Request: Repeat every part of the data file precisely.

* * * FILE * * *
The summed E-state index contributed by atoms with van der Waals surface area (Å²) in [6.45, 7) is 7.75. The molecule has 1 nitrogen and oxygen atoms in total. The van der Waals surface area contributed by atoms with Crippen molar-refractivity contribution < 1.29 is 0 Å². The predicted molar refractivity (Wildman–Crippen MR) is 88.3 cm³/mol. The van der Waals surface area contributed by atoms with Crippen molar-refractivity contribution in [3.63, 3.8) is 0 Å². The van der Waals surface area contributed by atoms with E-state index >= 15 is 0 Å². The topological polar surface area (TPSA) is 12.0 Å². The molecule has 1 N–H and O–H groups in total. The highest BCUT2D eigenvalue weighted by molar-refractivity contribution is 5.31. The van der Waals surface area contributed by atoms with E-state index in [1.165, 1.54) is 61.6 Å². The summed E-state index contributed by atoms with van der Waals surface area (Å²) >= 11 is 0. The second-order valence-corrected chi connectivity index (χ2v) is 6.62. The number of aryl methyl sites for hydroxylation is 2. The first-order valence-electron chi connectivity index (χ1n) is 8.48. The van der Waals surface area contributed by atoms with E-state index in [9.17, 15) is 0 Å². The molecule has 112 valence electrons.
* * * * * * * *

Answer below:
The summed E-state index contributed by atoms with van der Waals surface area (Å²) in [6.45, 7) is 7.75. The molecule has 1 nitrogen and oxygen atoms in total. The van der Waals surface area contributed by atoms with Crippen molar-refractivity contribution < 1.29 is 0 Å². The predicted molar refractivity (Wildman–Crippen MR) is 88.3 cm³/mol. The van der Waals surface area contributed by atoms with Crippen molar-refractivity contribution in [3.63, 3.8) is 0 Å². The van der Waals surface area contributed by atoms with E-state index >= 15 is 0 Å². The topological polar surface area (TPSA) is 12.0 Å². The molecule has 1 N–H and O–H groups in total. The highest BCUT2D eigenvalue weighted by molar-refractivity contribution is 5.31. The van der Waals surface area contributed by atoms with E-state index in [1.165, 1.54) is 61.6 Å². The summed E-state index contributed by atoms with van der Waals surface area (Å²) >= 11 is 0. The second-order valence-corrected chi connectivity index (χ2v) is 6.62. The number of aryl methyl sites for hydroxylation is 2. The first-order valence-electron chi connectivity index (χ1n) is 8.48. The van der Waals surface area contributed by atoms with E-state index in [9.17, 15) is 0 Å². The molecule has 112 valence electrons.